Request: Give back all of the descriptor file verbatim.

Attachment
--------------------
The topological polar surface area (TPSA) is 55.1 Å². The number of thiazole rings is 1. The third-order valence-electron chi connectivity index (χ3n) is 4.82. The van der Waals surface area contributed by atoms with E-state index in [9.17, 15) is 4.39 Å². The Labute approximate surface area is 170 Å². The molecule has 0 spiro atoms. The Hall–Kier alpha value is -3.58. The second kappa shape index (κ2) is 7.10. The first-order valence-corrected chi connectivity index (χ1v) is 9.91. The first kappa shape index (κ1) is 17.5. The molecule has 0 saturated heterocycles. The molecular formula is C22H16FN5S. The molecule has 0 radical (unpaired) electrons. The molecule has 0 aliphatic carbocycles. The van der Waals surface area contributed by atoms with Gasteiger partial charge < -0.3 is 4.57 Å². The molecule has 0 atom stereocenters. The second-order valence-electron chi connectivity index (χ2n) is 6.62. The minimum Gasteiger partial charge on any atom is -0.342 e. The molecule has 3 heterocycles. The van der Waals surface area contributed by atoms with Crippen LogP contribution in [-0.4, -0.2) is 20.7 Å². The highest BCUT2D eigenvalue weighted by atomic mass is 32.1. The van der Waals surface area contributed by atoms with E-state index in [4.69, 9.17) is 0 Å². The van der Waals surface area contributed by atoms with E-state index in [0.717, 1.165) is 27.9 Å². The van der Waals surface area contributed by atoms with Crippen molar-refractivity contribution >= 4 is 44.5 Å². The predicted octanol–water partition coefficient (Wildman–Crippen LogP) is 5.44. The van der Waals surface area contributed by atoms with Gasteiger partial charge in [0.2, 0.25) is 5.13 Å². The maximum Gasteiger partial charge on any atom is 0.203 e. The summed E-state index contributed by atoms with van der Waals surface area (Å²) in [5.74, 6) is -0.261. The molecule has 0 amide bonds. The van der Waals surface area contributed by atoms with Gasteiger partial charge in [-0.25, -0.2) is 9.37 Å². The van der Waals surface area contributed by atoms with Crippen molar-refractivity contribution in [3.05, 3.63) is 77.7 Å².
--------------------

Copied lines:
The topological polar surface area (TPSA) is 55.1 Å². The number of thiazole rings is 1. The third-order valence-electron chi connectivity index (χ3n) is 4.82. The van der Waals surface area contributed by atoms with E-state index in [9.17, 15) is 4.39 Å². The Labute approximate surface area is 170 Å². The molecule has 0 spiro atoms. The Hall–Kier alpha value is -3.58. The second kappa shape index (κ2) is 7.10. The first-order valence-corrected chi connectivity index (χ1v) is 9.91. The first kappa shape index (κ1) is 17.5. The molecule has 0 saturated heterocycles. The molecular formula is C22H16FN5S. The molecule has 0 radical (unpaired) electrons. The molecule has 0 aliphatic carbocycles. The van der Waals surface area contributed by atoms with Gasteiger partial charge < -0.3 is 4.57 Å². The molecule has 0 atom stereocenters. The second-order valence-electron chi connectivity index (χ2n) is 6.62. The minimum Gasteiger partial charge on any atom is -0.342 e. The molecule has 3 heterocycles. The van der Waals surface area contributed by atoms with Crippen LogP contribution in [-0.4, -0.2) is 20.7 Å². The highest BCUT2D eigenvalue weighted by atomic mass is 32.1. The van der Waals surface area contributed by atoms with E-state index in [4.69, 9.17) is 0 Å². The van der Waals surface area contributed by atoms with E-state index in [0.717, 1.165) is 27.9 Å². The van der Waals surface area contributed by atoms with Crippen molar-refractivity contribution >= 4 is 44.5 Å². The predicted octanol–water partition coefficient (Wildman–Crippen LogP) is 5.44. The van der Waals surface area contributed by atoms with Gasteiger partial charge in [0.2, 0.25) is 5.13 Å². The maximum Gasteiger partial charge on any atom is 0.203 e. The summed E-state index contributed by atoms with van der Waals surface area (Å²) in [5.74, 6) is -0.261. The molecule has 0 amide bonds. The van der Waals surface area contributed by atoms with Gasteiger partial charge in [-0.25, -0.2) is 9.37 Å². The van der Waals surface area contributed by atoms with Crippen molar-refractivity contribution in [3.05, 3.63) is 77.7 Å².